Gospel influence is something that God gives and desires to give to churches and campus ministries to reach our colleges and universities. I believe that one of the plentiful harvests yet to be reached on our campuses is that of the Greek fields. Whether or not you identify with letters or a house, if you are familiar with college students you know that those three to eight years (as was my case) are filled with a search for satisfaction. This satisfaction is ultimately only found in Jesus and many in the current generation of college students have NOT ever personally heard the Gospel. So let me share a few ideas with you that you can take and contextualize for reaching Greek students in your city.

  1. Go to them and invite them to something. The internet is wonderful and advertising in the school newspaper is great, but face to face and word of mouth is where it’s at. Even if it is only inviting Greek students to your Sunday Bible study and worship service…go to their house and ask them yourself. A couple of years ago I went to each house on campus with flyers and personally invited and handed to a brother or sister who answered the door an invitation to church and a lunch (I’ll talk more about this below). I was welcomed at every house, had great conversations with the guys and girls who answered the door, and on a half dozen occasions had a student tell me, “We’ve never been invited to anything by a church, thank you very much.” Make it personal by going to them.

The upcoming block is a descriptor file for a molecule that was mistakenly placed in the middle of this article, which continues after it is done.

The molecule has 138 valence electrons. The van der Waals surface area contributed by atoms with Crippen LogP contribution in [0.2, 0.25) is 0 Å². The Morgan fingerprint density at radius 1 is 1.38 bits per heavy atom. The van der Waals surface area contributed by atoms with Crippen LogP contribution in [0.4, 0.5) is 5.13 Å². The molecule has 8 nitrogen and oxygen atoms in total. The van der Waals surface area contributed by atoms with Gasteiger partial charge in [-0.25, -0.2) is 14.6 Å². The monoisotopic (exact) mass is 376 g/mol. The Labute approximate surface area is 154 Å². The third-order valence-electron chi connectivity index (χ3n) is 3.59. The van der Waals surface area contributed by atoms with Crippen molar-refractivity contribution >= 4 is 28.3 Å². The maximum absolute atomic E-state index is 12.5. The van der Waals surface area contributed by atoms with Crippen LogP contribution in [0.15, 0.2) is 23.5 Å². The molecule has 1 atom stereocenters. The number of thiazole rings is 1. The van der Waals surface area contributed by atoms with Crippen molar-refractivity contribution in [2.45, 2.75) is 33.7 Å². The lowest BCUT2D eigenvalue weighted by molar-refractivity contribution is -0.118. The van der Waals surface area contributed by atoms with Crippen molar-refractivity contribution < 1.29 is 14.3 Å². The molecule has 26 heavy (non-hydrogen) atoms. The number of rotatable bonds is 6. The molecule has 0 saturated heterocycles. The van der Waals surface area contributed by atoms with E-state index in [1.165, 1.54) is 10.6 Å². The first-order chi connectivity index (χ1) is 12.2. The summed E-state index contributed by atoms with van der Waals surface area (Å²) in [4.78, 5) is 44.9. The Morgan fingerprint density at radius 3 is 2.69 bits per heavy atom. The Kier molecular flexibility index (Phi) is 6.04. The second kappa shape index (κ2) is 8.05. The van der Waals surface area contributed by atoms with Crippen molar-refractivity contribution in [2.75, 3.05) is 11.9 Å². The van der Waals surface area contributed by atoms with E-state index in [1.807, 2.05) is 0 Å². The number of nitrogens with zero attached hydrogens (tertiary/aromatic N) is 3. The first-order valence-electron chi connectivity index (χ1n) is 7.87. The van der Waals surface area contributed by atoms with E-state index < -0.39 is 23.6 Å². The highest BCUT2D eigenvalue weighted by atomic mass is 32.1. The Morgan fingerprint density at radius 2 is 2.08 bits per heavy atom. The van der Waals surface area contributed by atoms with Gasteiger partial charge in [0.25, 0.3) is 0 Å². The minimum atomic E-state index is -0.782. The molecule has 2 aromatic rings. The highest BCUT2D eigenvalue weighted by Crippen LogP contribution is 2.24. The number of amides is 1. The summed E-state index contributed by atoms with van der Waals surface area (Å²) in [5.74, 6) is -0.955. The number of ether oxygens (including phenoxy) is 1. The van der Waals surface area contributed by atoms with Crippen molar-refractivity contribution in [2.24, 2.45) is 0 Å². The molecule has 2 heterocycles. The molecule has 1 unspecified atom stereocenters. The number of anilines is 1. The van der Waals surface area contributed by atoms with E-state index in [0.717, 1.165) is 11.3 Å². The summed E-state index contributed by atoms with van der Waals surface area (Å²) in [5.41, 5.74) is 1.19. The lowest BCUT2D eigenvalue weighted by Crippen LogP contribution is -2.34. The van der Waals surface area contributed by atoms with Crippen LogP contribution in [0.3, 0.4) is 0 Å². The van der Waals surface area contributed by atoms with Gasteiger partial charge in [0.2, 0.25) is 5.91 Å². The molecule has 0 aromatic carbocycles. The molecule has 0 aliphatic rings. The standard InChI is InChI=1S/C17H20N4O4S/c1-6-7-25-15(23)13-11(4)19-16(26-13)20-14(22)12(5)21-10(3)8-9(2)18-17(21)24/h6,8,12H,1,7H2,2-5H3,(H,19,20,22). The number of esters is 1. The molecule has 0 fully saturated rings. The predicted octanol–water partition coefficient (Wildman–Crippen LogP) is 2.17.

2. Offer your facilities to them. Each semester houses are looking for space to use for induction ceremonies, initiation ceremonies, recruitment workshops, alumni events and educational space. One of the great assets that many churches and campus ministries have is space to offer. No you aren’t going to invite 80 fraternity guys to come up and use the Youth Ministry room or Chapel on a Wednesday night, but there are appropriate times when calendaring space to these outside groups could be a huge step toward building a bridge with a house (or houses). Do your due diligence by making sure they aren’t sacrificing animals on the Lord’s Supper table during initiation (a little sarcasm here), but many of these chapters have a history of Christian influence as part of their rituals.
  3. Meet your Greek Life Office and ask them how you can help. So you may not have the budget to buy water coolers with your ministry’s name on it for each house, but could you staff a couple coolers during sorority recruitment or fraternity rush and offer water to students who are visiting houses in the 90+ degree heat with 100% humidity? If they needed extra hands to pass out supplies, stuff PNM (Potential New Members) bags with literature, help with registration check in or early move in for the girls…hands and feet are an invaluable resource you have.